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M. Colomban's one piece stabilator on the Luciole facilitates its quick removal for trailering and storage, which is a plus. On the other hand, a mere mortal would probably have an easier time designing a safe, rigid stabilizer that clips into place on top of the tailboom with two pins and a hinged elevator that attaches to the control rod. No, not as elegant or quick.
 

wsimpso1

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All good points, Billski, but I wonder if some of those issues are really non-issues in a simple puddlejumper rather than a high-performance sailplane or a competition aerobat. Here is how Mike Whittaker did it on the MW-4 using what I believe we would call in the USA the universal joint from a Ford Cortina driveshaft. I suspect you could find an off-the-shelf automotive or commercial component that would suit and be far stronger than necessary.

The designer of an airplane with such a gadget should go in knowing that it gives no advantage and has the potential for a number of issues. As I said, it has been done. But that does not mean it will work without a bunch of fuss. Flutter can be dragged down into even low speed ops, and I do not even know how to analyze for it with these added DOF...

Billski
 
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ragflyer

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yeah +1 Billski....It can of course be done but not sure what the benefit would be. Nightmare to analyze with coupled modes and I am not convinced it is easier to build than a traditional tail. I guess the only thing going for it is novelty and the appearance of ease of construction.
 

wsimpso1

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The annular all flying tail is the best,
I'd stick with Boom models until the
forces and pilot feel are well known.
If one were to do a ring tail, I would think that it would be an ellipse - not a circle - as the required area of vertical tail is generally less than the required area of horizontal tail. While it might seem interesting, if we already know going in that it is not an advantage, so why bother?
 

bhooper360

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These are all design challenges, but once that's all worked out, the build becomes very appealing.

Depending on the depth the length and the width of the puddle in question, you're talking about a regular ,quarter inch drill bit, two heavy-duty pliers, a threaded rod with two nuts, two washers and something* to attach some steel cable to. (e.g. a sixteenth inch drill bit and a crimping tool) And some duct tape. But if you want to get fancy, you can use extruded (certainly not cast!) door hinges.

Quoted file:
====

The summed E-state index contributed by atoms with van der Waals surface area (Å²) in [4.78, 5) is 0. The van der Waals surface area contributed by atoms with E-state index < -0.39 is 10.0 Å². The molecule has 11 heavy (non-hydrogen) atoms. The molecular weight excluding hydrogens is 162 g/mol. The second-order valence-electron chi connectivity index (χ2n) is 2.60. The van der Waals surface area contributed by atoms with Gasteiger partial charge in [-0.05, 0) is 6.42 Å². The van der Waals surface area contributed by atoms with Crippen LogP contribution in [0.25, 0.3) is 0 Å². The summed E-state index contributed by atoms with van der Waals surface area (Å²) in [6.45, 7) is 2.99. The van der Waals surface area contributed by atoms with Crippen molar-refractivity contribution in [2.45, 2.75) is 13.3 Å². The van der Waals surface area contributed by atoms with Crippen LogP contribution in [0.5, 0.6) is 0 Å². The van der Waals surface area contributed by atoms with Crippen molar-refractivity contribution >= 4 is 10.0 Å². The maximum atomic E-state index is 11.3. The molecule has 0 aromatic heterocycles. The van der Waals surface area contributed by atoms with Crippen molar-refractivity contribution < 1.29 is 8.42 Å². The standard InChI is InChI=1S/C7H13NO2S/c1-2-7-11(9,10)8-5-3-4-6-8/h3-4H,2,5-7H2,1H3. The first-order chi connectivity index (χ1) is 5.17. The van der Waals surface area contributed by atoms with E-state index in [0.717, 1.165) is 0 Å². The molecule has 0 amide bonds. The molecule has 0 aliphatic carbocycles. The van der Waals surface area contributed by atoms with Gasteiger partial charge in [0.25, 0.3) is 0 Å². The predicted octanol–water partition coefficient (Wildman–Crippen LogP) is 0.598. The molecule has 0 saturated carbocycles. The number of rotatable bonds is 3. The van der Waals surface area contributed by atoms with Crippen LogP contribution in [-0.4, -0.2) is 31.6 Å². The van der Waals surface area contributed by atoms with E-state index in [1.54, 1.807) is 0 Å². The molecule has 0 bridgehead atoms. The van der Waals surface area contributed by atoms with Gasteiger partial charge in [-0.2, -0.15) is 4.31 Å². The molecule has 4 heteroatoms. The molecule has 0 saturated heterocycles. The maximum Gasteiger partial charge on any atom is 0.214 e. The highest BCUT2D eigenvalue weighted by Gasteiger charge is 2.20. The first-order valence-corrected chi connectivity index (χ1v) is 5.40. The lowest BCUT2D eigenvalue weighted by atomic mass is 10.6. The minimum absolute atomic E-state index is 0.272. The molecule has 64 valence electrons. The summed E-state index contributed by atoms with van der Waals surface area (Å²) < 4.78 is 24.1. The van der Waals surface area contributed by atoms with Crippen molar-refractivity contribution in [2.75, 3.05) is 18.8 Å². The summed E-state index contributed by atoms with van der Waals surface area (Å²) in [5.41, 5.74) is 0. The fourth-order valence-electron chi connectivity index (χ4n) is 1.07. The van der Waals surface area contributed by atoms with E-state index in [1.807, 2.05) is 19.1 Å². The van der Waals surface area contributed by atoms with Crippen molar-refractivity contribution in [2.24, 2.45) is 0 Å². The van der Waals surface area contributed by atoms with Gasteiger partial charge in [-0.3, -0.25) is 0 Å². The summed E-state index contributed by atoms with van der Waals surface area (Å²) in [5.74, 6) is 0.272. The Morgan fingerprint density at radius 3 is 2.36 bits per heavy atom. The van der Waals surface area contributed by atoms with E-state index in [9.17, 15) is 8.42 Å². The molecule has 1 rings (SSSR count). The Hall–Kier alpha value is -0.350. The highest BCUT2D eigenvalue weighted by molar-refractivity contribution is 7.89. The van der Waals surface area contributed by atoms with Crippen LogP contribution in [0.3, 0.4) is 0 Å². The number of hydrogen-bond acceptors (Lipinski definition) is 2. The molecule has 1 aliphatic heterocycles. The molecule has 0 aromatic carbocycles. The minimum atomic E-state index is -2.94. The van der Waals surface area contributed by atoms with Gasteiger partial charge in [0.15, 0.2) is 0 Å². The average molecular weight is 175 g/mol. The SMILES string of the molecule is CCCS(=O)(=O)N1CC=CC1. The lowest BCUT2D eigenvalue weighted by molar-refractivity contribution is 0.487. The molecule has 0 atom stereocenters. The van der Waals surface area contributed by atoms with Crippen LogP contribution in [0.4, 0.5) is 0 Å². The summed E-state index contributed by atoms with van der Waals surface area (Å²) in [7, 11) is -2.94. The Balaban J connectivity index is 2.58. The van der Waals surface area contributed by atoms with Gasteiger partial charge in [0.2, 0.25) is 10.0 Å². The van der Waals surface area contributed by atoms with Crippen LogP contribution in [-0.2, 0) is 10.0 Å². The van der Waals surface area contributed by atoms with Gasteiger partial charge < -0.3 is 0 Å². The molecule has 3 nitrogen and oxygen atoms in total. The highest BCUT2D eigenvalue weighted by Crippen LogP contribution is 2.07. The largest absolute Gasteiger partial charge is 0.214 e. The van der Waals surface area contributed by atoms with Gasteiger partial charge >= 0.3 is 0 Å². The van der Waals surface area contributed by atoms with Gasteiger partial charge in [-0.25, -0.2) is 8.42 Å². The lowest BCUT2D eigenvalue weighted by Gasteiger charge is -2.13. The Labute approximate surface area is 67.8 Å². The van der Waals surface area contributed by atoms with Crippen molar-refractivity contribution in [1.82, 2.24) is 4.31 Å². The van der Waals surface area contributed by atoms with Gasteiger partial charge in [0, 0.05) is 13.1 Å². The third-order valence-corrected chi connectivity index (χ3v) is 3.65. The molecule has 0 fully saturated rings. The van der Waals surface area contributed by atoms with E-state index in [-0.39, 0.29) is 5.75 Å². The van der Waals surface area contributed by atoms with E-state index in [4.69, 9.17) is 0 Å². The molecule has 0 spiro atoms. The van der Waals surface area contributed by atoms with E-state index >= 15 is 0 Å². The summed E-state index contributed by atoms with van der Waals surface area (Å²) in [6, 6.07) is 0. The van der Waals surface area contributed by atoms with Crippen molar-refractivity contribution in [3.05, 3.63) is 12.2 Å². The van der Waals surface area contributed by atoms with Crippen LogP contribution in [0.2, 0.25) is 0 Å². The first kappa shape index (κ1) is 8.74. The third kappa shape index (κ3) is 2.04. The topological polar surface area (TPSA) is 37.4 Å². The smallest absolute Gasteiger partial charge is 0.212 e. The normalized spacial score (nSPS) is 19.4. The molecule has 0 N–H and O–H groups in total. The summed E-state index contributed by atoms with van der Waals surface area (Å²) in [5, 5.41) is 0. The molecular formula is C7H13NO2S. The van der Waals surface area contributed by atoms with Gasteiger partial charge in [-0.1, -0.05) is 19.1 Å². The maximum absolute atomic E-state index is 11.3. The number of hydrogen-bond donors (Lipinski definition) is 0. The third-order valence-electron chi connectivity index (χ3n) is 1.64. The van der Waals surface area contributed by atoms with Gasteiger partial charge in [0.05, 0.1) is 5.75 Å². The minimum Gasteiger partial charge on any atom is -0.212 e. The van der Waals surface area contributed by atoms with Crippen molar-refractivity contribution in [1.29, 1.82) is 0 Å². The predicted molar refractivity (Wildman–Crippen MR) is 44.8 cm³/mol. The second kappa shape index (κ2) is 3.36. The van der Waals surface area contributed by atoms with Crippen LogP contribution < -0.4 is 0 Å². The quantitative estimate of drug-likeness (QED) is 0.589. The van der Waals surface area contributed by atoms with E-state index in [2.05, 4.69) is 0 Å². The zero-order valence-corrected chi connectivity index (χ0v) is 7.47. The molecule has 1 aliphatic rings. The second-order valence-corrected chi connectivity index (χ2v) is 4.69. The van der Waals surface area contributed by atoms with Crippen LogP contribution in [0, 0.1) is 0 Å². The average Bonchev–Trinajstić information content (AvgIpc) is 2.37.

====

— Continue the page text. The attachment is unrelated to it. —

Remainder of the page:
Considering that the result in either case is a fluttering deathtrap, this tried-and-true, conventional approach has the advantage of not putting a vintage car drive component at station 9,999.
 
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bhooper360

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Aileron Aerodynamics
Since the ailerons are relatively short, they need to be very effective. Constant chord Sukhoi-type ailerons, hinged near their aerodynamic centers, are used. Spades may be used if required to increase rolling moments and tailor control forces.

For roll control at low and zero airspeeds, such as in the hover, two options present themselves:



  • “Statorons” (small control surfaces on the stators connected to the aileron control system) would provide roll control at low and negative airspeeds, power on, as well as assist the ailerons in forward flight.
  • The aileron controls could be linked through a mixer device to the elevators and/or rudders. Thus, with roll input the elevators/rudders would move differentially though small deflections.
Statorons are preferred due to their simplicity, reliability, and proximity to the propellers, ensuring roll control under all flight conditions (power on). Fortuitously, the aft stator spars are required to be moved forward from the stator trailing edges to establish sufficient cross-section for structural stability, thus leaving room for optimally sized statorons.


Tail Surface Aerodynamics